Earlier today I was struck by an aspect of myself which left me at a loss for words – I knew there was some description for what I was experiencing which would sum up my thoughts on the matter and allow me to better understand myself (cue the immediate reaction to mouseover the “Back” button as you encounter another horrible, introspective blog post).
I envied the ability others seems to exhibit as they genuinely enjoy experiences – I cannot claim to be utterly disabled in this respect, though years of displeasure and hardship have failed to exercise my capacity for joy; cynicism is the ultimate kill-joy. Why is it so hard to simply enjoy life?
I completed reading The Nightmare Factory in my room (rather than outdoors, as I had originally intended) and found an interview with Thomas Ligotti which found the words I had misplaced:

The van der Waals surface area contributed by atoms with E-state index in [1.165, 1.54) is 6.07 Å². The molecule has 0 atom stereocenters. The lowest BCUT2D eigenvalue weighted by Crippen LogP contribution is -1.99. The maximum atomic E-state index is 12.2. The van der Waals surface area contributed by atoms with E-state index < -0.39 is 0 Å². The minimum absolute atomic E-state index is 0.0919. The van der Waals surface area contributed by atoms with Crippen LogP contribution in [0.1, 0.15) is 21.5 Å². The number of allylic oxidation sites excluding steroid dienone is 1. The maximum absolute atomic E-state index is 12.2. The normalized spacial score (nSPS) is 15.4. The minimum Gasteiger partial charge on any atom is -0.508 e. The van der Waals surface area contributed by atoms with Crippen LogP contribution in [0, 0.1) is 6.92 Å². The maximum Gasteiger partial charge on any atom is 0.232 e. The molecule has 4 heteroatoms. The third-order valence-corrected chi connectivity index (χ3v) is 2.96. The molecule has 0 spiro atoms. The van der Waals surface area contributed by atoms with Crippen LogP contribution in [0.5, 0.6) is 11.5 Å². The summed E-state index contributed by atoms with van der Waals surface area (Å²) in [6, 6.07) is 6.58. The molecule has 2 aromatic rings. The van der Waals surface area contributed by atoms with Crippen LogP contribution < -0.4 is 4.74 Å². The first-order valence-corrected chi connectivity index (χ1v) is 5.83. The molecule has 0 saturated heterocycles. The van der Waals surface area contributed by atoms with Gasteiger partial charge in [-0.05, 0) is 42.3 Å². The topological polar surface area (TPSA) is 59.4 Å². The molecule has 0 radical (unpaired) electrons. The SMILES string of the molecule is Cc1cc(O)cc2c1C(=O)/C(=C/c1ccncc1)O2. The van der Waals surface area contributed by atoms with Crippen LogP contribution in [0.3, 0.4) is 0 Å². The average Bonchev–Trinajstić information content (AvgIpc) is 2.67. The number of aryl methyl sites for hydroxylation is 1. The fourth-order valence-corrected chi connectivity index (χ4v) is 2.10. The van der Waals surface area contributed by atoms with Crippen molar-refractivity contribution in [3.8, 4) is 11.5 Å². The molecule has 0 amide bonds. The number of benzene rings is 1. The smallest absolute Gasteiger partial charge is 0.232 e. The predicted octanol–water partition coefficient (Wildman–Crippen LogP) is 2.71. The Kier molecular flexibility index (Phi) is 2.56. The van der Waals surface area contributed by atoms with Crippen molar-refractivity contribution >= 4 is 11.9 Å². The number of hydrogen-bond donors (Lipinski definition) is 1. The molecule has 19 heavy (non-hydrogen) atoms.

I’m completely detached from anything, including myself and anyone around me. Doing anything just seems plain stupid, which in my opinion it ultimately is. This is the lesson of anhedonia, which is an eminently rational state. But if you’re going to do anything, you must be in an irrational state of emotion, and without this irrationality your life is just numbers: how long, how much, how many, how far. Emotion gives an illusory focus and meaning to our lives.
… I could say that it’s like being emotionally blind, deaf, dumb, mute, and totally paralyzed, but such similes aren’t effective unless you’ve gone through the experience yourself.
Suspicion confirmed: Ligotti’s work resounds with me as a result of shared affliction and affectation.
Corollary: The grain of truth which exists in analysis outside of emotional qualification is a horror unto itself.